A. The great state of Minnesota has got more than just a lot of lakes. It also has a law that makes it legal to make contact with someone's clothed backside and not suffer any legal penalty.
Minnesota, Minnesota. Land of many lakes, home to the Mall of America, and the birthplace of Scotch Tape and Betty Crocker. Not to mention the home of the Mayo Clinic and the birthplace of F.Scott Fitzgerald and the Green Giant. Minnesota has also bestowed upon us progressive politicians such as Paul Wellstone, Hubert Humphrey and, of course, Al Franken. Minnesota is widely known to be the second most liberal jurisdiction in the country behind the State of Washington and known for its forward-thinking academies of higher learning like Carleton College and the University of Minnesota.
But outward appearances are often misleading as we know. Despite its progressive political and cultural environment, Minnesota still maintains a law on its books that you can make contact with a person's clothed backside and not be subject to any criminal or civil violation. As such, Minnesota law has provided a "get out of jail free card" for all those who want to participate in what would be considered a battery and/or an assault in most other states.
As it currently stands, Minnesota Statutes section 609.3451, subdivision 1, excludes from the definition of criminal sexual conduct in the fifth degree "the intentional touching of the clothing covering the immediate area of the buttocks." The odd thing is that no one really knows the origins of when this loophole under Minnesota law actually began. What is currently known, however, is that two weeks ago five women in a Ridley, Minnesota gymnasium alleged that various men had touched their posteriors as they were dressed in bathing suits. Several of the men were arrested but only charged with disorderly conduct but only for the reason that they had entered the women's locker room.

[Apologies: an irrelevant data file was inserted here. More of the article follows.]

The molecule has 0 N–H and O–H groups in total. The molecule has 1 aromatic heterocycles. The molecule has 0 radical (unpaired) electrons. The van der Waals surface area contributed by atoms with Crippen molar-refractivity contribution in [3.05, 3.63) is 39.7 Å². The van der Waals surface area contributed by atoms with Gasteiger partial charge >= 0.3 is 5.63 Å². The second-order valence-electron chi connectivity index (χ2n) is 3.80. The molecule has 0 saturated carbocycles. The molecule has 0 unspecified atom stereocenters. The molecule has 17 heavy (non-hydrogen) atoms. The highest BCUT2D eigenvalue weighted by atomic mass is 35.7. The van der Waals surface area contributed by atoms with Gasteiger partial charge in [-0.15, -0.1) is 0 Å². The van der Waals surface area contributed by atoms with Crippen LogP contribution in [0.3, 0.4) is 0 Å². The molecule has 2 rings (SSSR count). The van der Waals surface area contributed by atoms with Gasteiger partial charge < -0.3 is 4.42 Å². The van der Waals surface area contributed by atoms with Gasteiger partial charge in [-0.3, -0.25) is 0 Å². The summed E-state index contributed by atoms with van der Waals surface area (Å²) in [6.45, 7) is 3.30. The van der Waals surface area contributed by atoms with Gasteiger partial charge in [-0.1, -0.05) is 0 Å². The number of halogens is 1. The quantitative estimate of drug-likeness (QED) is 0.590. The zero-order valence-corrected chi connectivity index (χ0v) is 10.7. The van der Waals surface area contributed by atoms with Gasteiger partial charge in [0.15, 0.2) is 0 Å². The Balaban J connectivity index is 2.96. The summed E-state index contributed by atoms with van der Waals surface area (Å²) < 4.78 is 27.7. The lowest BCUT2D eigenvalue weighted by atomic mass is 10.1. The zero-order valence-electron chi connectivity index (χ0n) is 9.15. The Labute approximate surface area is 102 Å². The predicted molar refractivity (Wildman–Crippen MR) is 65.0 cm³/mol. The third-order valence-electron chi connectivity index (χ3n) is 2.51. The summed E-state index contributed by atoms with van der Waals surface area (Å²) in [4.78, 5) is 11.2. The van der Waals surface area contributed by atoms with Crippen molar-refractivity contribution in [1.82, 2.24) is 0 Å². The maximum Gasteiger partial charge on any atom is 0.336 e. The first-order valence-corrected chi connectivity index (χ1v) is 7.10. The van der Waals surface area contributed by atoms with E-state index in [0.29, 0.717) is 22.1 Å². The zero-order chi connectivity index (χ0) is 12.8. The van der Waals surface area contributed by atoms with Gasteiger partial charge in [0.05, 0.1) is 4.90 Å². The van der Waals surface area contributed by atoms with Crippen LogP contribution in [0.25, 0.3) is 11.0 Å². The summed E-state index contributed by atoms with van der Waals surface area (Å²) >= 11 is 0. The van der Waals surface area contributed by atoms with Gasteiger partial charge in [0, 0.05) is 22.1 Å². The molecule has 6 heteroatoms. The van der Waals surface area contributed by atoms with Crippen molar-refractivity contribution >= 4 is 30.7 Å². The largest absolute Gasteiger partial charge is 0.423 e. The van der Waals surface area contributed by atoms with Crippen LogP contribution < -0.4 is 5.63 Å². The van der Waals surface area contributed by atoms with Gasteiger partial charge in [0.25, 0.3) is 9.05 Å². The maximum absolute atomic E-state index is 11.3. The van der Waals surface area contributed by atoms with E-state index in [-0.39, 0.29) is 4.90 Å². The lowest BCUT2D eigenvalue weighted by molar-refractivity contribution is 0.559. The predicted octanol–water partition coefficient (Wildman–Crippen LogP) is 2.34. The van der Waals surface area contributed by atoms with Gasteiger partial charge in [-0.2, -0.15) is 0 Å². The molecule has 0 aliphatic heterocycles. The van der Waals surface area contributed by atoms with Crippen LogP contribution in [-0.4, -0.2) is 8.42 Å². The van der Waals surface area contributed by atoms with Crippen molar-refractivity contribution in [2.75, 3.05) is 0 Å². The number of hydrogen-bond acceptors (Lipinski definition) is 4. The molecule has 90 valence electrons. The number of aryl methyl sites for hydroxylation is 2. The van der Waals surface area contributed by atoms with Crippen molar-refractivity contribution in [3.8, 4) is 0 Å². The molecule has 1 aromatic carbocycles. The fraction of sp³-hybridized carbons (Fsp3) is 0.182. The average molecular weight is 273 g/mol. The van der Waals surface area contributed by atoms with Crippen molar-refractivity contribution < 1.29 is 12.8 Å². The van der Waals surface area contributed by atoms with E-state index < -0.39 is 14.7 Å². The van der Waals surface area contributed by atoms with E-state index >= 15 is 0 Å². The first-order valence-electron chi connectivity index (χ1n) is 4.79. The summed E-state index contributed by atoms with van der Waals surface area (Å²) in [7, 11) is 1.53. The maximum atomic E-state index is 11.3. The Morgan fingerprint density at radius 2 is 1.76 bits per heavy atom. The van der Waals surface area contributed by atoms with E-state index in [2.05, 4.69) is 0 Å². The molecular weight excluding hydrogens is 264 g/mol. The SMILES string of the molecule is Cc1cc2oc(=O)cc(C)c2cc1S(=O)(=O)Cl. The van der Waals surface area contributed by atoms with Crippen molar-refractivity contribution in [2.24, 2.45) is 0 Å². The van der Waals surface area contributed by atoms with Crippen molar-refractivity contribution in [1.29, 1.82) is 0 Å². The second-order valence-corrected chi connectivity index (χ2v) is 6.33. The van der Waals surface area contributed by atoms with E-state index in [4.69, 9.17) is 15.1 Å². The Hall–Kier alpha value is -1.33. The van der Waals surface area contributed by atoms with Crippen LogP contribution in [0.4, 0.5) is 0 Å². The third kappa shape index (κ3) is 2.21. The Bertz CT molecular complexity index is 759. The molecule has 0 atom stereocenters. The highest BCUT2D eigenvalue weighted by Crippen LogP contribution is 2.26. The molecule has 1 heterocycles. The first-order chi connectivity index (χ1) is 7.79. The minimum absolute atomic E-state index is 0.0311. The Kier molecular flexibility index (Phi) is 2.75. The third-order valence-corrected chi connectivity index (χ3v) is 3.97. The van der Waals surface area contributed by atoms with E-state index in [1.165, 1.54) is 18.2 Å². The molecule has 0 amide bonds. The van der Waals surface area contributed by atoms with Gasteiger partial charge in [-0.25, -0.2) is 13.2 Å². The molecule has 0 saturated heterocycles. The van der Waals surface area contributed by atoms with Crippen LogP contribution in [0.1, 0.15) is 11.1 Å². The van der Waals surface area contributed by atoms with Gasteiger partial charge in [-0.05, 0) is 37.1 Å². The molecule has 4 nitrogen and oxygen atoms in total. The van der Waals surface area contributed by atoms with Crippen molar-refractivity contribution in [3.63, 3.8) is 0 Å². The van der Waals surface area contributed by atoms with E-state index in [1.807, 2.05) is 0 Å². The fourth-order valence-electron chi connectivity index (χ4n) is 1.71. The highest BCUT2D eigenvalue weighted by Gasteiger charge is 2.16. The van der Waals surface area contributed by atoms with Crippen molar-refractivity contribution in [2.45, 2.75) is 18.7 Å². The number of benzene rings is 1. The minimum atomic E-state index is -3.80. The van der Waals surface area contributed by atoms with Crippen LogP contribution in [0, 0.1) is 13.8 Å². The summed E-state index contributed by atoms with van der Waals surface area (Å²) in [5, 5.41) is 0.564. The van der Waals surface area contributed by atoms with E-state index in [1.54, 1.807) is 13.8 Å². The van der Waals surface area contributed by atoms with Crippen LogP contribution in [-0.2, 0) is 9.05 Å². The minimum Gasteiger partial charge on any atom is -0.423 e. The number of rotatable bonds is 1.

Now that we are in the #MeToo era, such a law is not only embarrassing at the very least but an egregious affront particularly to our ongoing national discussion of how to eliminate sexual harassment from both the workplace and society at large. But before you start contemplating plans to move to Minnesota, please be aware that there is a bill now working its way through the Minnesota legislature that would remove the exemption to allow people to make contact with other people's clothed posteriors. If the bill passes, the penalty for violating the criminal sexual conduct statute with the clothed buttocks exemption removed will result in a misdemeanor punishable up to a year in prison and a fine capped at $3,000.00.
Although it is currently not against the law in Minnesota to have such contact, being groped on the buttocks is demeaning and violative of someone's personal space and integrity. Apparently, former Senator Franken decided to take advantage of the loophole when after he resigned from the Senate amid allegations from multiple women of sexually inappropriate behavior, including several women who allege that Franken grabbed their buttocks while posing for photos with him at various public events in Minnesota. Additionally, several state legislators took advantage of the same loophole and later resigned due to mounting public pressure by the state's electorate.
B. Minnesota state government has its own problems with sexual harassment.
Above and beyond the insanity of Minnesota statute, section 609.3451, various state agencies in Minnesota have received 135 substantiated complaints of sexual harassment over the past year to which Minnesota taxpayers have paid out about $709,500.00 in settlement awards for seven sexual harassment cases over the past six years. The government is aware of the government's problem. This is why the Minnesota Management and Budget Office recently released a new report on harassment in the state government's executive branch. The agency recognized that the problem is so rampant that the only way to solve it would be to establish an independent office to receive reports of sexual harassment, investigate all claims and enforce government policies.
As well, a recent Star Tribune Minnesota poll revealed that two out of every three women in Minnesota have personally experienced sexual harassment.
When it comes to Minnesota, you cannot always judge a book by its cover(up).